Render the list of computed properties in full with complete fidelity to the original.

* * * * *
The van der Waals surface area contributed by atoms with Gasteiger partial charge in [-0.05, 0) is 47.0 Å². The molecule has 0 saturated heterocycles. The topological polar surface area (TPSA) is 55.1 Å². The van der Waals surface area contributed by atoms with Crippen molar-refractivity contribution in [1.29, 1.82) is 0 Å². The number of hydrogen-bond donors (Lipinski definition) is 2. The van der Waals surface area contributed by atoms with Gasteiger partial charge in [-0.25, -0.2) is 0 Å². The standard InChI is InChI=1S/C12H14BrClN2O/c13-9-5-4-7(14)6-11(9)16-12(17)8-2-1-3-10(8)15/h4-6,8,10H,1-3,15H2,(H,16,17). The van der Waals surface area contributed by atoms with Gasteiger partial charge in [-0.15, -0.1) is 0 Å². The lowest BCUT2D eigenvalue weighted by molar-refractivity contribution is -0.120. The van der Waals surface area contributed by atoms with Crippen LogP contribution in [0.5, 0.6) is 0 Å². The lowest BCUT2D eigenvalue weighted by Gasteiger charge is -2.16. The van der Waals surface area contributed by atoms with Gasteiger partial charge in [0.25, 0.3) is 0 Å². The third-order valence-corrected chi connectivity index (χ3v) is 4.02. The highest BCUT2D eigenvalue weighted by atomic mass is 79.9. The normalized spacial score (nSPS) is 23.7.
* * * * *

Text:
The van der Waals surface area contributed by atoms with Gasteiger partial charge in [-0.05, 0) is 47.0 Å². The molecule has 0 saturated heterocycles. The topological polar surface area (TPSA) is 55.1 Å². The van der Waals surface area contributed by atoms with Crippen molar-refractivity contribution in [1.29, 1.82) is 0 Å². The number of hydrogen-bond donors (Lipinski definition) is 2. The van der Waals surface area contributed by atoms with Gasteiger partial charge in [-0.25, -0.2) is 0 Å². The standard InChI is InChI=1S/C12H14BrClN2O/c13-9-5-4-7(14)6-11(9)16-12(17)8-2-1-3-10(8)15/h4-6,8,10H,1-3,15H2,(H,16,17). The van der Waals surface area contributed by atoms with Gasteiger partial charge in [-0.15, -0.1) is 0 Å². The lowest BCUT2D eigenvalue weighted by molar-refractivity contribution is -0.120. The van der Waals surface area contributed by atoms with Crippen LogP contribution in [0.5, 0.6) is 0 Å². The lowest BCUT2D eigenvalue weighted by Gasteiger charge is -2.16. The van der Waals surface area contributed by atoms with Gasteiger partial charge in [0.25, 0.3) is 0 Å². The third-order valence-corrected chi connectivity index (χ3v) is 4.02. The highest BCUT2D eigenvalue weighted by atomic mass is 79.9. The normalized spacial score (nSPS) is 23.7.